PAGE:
Adsense payout ratio

The New York Times reported that with AdSense, "for every dollar the company brings in through AdSense and other places that distribute its ads, it pays roughly 78.5 cents back to sites..." That's better for publishers than I expected actually.

Posted by James Trotta at 6:20 AM | Comments (0)

January 12, 2006

Million Dollar Homepage pixel advertising

Seth Godin was right when he talked about purple cows. Do something extremely different and you have a chance. So some British kid took the idea of a spammy web site with nothing but ads and made it more useless than just about any other site on the web. And he made a million dollars on The Million Dollar Homepage.

"The lesson is that consumers are willing to go to good ideas, things that are unique, things that are novel," says Tew. "Rather than copy each other, spend time thinking up new things. . . . Creativity works."
I suppose it makes sense that mostly spammy web sites advertise on Alex Tew's spammy web site.
Buyers create little ads and choose open ad space on a 10,000-block grid. It's more than 2,000 advertisements, their dimensions ranging from postage-stamp size to a Tart N' Tiny candy (sorry, we couldn't think of anything else small enough to compare!), displaying words normally red-flagged by spam filters -- EZ Money! Hair loss? Poker! Loans! Get Girls! Freebies! Cancer Cure! Casino!

Some of the ads are illustrations or photos -- images of bikini babes, cartoons, Che Guevara, the British flag, a marijuana leaf, a bull's-eye, the dollar sign. When you drag the cursor over any one of them, a small read-out appears identifying the advertiser -- dating services, online poker, loan companies, bookies, bloggers, ring tone sellers, snoring remedies.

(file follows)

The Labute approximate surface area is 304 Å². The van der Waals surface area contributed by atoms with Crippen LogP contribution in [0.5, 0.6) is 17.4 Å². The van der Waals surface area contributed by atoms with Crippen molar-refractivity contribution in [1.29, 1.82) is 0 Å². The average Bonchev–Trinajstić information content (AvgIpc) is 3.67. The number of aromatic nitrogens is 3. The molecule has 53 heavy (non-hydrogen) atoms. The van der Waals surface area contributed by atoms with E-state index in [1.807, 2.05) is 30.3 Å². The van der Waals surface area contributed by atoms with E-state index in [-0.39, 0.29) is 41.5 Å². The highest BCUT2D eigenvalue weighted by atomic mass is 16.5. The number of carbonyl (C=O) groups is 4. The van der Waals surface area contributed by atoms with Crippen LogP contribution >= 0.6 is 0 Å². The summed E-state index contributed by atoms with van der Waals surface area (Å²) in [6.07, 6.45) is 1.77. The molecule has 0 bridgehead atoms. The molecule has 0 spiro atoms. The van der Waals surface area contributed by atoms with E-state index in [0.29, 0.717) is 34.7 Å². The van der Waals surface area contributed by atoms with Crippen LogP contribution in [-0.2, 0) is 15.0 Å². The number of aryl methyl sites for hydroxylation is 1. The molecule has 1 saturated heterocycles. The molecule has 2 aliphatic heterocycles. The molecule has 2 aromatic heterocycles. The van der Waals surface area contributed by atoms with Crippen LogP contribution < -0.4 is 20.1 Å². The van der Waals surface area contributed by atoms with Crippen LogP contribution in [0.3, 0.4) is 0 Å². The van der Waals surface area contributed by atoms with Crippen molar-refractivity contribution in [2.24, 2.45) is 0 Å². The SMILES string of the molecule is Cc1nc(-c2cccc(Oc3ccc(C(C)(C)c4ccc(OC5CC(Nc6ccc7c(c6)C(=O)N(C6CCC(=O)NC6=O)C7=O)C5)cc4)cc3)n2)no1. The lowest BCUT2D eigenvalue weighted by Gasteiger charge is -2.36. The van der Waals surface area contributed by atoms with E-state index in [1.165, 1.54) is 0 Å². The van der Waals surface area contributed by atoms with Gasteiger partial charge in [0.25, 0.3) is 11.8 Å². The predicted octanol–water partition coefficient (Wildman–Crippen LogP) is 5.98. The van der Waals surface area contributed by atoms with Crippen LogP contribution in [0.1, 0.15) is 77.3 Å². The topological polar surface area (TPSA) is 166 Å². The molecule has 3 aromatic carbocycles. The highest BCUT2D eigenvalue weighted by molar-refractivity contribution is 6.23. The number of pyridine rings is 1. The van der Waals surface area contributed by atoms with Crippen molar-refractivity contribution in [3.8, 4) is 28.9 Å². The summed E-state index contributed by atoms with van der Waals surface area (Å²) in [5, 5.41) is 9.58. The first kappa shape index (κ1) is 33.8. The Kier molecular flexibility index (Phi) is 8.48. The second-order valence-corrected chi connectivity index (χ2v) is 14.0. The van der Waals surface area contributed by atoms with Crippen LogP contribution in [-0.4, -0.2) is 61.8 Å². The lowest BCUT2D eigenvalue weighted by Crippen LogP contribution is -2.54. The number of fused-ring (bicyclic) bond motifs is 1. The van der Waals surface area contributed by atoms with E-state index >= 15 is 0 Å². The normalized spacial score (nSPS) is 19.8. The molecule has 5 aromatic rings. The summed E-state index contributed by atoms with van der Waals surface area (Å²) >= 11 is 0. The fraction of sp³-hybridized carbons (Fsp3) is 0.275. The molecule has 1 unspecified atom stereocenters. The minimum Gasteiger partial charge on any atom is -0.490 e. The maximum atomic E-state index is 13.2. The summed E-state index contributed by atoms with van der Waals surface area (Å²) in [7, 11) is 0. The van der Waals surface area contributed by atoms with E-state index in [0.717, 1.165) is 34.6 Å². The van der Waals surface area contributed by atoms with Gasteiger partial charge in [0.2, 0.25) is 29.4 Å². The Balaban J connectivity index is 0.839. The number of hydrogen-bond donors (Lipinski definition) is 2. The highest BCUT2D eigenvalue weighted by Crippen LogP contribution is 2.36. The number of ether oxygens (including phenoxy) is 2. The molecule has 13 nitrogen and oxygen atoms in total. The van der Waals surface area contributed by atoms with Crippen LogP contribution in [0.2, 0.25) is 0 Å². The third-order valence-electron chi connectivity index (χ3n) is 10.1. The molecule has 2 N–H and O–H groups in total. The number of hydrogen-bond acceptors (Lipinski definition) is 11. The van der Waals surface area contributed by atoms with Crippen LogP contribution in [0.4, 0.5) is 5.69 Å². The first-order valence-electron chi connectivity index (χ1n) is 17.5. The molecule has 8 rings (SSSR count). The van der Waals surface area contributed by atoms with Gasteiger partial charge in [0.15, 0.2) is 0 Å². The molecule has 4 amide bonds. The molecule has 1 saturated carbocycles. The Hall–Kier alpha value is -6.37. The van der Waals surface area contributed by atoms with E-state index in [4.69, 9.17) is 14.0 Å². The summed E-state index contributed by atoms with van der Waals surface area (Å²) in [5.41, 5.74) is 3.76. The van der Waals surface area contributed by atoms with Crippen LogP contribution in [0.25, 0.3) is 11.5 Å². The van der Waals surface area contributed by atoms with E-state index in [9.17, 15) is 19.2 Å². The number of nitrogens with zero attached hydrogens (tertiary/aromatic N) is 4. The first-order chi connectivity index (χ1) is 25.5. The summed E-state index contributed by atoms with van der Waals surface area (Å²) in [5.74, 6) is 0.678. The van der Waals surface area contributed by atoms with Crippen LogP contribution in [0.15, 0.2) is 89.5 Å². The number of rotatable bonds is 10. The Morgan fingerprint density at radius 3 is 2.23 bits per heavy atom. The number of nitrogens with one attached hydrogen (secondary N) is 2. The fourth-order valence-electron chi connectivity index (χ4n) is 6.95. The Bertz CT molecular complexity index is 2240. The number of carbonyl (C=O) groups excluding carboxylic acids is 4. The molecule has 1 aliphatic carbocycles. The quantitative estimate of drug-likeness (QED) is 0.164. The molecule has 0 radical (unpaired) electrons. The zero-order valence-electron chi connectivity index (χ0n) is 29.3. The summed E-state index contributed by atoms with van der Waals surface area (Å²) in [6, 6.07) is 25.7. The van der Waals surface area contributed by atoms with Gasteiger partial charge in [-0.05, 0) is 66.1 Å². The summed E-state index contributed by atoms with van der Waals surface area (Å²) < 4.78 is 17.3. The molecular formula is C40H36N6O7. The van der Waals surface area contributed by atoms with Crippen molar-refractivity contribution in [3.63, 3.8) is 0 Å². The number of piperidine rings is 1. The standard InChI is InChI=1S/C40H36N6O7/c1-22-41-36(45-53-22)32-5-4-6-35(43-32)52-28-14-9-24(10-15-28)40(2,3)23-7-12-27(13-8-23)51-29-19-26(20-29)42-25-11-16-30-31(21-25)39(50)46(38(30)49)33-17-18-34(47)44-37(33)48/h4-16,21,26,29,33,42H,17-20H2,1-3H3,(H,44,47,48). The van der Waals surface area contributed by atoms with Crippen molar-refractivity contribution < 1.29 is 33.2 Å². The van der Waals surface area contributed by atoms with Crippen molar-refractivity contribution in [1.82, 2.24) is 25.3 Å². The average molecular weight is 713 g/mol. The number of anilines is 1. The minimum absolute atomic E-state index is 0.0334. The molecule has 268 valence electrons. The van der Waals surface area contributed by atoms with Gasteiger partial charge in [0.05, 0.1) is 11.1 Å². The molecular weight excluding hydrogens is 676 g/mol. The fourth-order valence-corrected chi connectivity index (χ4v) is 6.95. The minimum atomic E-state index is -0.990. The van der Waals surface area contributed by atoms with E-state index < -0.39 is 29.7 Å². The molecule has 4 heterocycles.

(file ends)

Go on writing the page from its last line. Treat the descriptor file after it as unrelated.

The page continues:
Within the first month the site was getting 200,000 unique visitors daily, and more than 3.2 million in the past two weeks, Tew says. "The more people talked about the site, the more money I made," says Tew. "And the more money I made, the more people talked about the site. It's a self-perpetuating idea."

You can see it at the last thousand pixels went up for auction on eBay and went over $150,000. Now an Ebay search for "million pixel" shows lots of imitators making a lot less money.

Posted by James Trotta at 6:10 AM | Comments (1)

September 13, 2005

Casale Media

Casale Media offers branding campaigns and pays publishers on a CPM basis. I understand that the payout is reasonable so I applied to become a publisher and carry their ads. My site was denied because "the area of our network that your site caters to is currently full in terms of available campaigns."

I've never heard that one before. Sounds like saying we don't have enough advertisers to place ads on your site...

Posted by James Trotta at 4:20 PM | Comments (0)

April 10, 2005

Wasting time